WASHINGTON (AP) -- Michael Mukasey drew closer to becoming attorney general Friday after two key Senate Democrats said they would vote for him despite his refusal to say whether waterboarding is torture.
The decision by Sens. Charles Schumer and Dianne Feinstein to back President Bush's nominee came shortly after the chairman of the committee, Patrick Leahy, D-Vt., announced he would vote against Mukasey, a former federal judge.
"This is an extremely difficult decision," Schumer, D-N.Y., said in a statement, adding that Mukasey "is not my ideal choice."
In announcing her support for Mukasey, Feinstein, D-Calif., said "first and foremost, Michael Mukasey is not Alberto Gonzales," referring to the former attorney general who resigned in September after months of questions about his honesty.
Including Leahy, five of the Judiciary Committee's 10 Democrats had said they would vote against Mukasey's confirmation after the nominee earlier this week refused to say that waterboarding, an interrogation technique that simulates drowning, is torture and therefore illegal.
But with nine Republicans on the panel, Schumer and Feinstein's support for Mukasey virtually guarantees that a majority of the committee will recommend his confirmation when it votes on it next Tuesday.
Leaders in both parties have said they expect Mukasey to get at least 70 votes when the full, 100-member Senate votes on his confirmation. But Majority Leader Harry Reid, D-Nev., had said he would not bring it up for a vote without Judiciary Committee action first.
Schumer's announcement followed a private meeting Friday with Mukasey to discuss waterboarding.
"I deeply oppose it," Schumer said of waterboarding. "Unfortunately, this nominee, indeed any proposed by President Bush, will not agree with this. I am, however, confident that this nominee would enforce a law that bans waterboarding."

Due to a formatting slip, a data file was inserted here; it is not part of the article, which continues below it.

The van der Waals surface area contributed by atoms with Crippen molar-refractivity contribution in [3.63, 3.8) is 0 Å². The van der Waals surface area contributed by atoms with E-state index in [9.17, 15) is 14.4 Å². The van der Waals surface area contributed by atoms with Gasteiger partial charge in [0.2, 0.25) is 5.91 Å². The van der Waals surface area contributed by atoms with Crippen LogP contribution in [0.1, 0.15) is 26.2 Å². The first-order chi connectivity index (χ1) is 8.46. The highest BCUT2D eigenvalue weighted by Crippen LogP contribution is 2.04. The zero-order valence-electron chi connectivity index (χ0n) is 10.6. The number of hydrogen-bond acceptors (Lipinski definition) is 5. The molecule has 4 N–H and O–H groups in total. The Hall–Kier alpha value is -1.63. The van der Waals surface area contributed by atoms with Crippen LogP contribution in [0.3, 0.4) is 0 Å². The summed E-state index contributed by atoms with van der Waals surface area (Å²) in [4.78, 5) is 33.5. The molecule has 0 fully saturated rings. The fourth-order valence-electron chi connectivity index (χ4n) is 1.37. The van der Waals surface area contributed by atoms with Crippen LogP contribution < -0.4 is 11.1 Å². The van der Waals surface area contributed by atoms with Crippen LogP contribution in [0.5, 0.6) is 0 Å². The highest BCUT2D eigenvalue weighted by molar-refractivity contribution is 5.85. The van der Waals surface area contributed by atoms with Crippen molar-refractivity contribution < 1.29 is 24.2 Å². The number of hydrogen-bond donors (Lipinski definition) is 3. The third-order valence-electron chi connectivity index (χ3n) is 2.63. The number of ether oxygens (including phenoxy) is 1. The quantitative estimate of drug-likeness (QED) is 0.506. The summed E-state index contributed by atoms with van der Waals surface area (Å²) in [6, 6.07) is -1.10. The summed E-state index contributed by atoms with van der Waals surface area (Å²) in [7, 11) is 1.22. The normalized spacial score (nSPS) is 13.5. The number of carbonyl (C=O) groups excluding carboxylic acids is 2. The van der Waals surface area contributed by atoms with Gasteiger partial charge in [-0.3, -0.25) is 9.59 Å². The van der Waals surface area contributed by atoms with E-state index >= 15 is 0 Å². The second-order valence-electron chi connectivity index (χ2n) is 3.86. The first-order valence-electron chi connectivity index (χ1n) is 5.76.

Schumer, who was Mukasey's chief Democratic sponsor, said the retired judge told him that if Congress passes a law banning waterboarding "the president would have absolutely no legal authority to ignore such a law." Schumer said Mukasey said he would enforce any congressional ban on the controversial interrogation method.
Human Rights Watch called Schumer and Feinstein's support for Mukasey "extremely disappointing." Jennifer Daskal, the group's senior counterterrorism counsel, criticized the two senators for "supporting a nominee for the position of America's chief law enforcement officer who refuses to call waterboarding, which has been prosecuted as torture for over a hundred years, illegal."
"Mukasey appears more interested in protecting administration officials from possible prosecution than in providing a straight answer on the law -- hardly the kind of independent legal adviser that America needs," Daskal said.
Additionally, the American Civil Liberties Union urged its supporters to call their senators and demand a vote against Mukasey.
Torture is considered a war crime by the international community and waterboarding has been banned by the U.S. military, but CIA interrogators are believed to have used the technique on terror detainees as recently as a few years ago.
Mukasey has called waterboarding personally "repugnant," and in a letter to senators this week said he did not know enough about how it has been used to define it as torture. He also said he thought it would be irresponsible to discuss it since doing so could make interrogators and other government officials vulnerable to lawsuits.
Early Friday, Bush renewed his plea for Mukasey's confirmation.
"He's a good man. He's a fair man. He's an independent man, and he's plenty qualified to be attorney general," Bush said of Mukasey, just after landing in Columbia, S.C., on his way to a political fundraiser and to give a speech at Fort Jackson.
On Thursday, Bush had warned that the Justice Department would go without a leader in a time of war if Democrats thwarted Mukasey.
Bush also said that if the Judiciary Committee were to block Mukasey because of his noncommittal stance on the legality of waterboarding, it would set a new standard for confirmation that could not be met by any responsible nominee for attorney general.